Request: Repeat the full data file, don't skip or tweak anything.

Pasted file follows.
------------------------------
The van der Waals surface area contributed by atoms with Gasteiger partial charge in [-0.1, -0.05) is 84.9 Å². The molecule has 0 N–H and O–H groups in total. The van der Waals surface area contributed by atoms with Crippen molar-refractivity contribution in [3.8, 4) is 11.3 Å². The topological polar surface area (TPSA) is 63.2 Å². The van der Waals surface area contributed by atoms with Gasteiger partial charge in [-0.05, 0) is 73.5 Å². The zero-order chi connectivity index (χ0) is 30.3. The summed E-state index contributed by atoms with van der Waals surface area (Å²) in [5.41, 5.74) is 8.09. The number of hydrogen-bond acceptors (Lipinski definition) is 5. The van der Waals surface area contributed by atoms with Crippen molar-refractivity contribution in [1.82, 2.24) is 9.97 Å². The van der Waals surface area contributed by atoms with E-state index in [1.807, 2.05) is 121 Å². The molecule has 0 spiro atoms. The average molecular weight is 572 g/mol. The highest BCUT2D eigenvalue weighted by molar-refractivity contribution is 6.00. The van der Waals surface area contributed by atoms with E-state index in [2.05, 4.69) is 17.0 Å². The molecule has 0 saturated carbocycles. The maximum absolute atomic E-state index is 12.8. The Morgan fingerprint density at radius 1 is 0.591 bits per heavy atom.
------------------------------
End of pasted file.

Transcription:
The van der Waals surface area contributed by atoms with Gasteiger partial charge in [-0.1, -0.05) is 84.9 Å². The molecule has 0 N–H and O–H groups in total. The van der Waals surface area contributed by atoms with Crippen molar-refractivity contribution in [3.8, 4) is 11.3 Å². The topological polar surface area (TPSA) is 63.2 Å². The van der Waals surface area contributed by atoms with Gasteiger partial charge in [-0.05, 0) is 73.5 Å². The zero-order chi connectivity index (χ0) is 30.3. The summed E-state index contributed by atoms with van der Waals surface area (Å²) in [5.41, 5.74) is 8.09. The number of hydrogen-bond acceptors (Lipinski definition) is 5. The van der Waals surface area contributed by atoms with Crippen molar-refractivity contribution in [1.82, 2.24) is 9.97 Å². The van der Waals surface area contributed by atoms with E-state index in [1.807, 2.05) is 121 Å². The molecule has 0 spiro atoms. The average molecular weight is 572 g/mol. The highest BCUT2D eigenvalue weighted by molar-refractivity contribution is 6.00. The van der Waals surface area contributed by atoms with E-state index in [2.05, 4.69) is 17.0 Å². The molecule has 0 saturated carbocycles. The maximum absolute atomic E-state index is 12.8. The Morgan fingerprint density at radius 1 is 0.591 bits per heavy atom.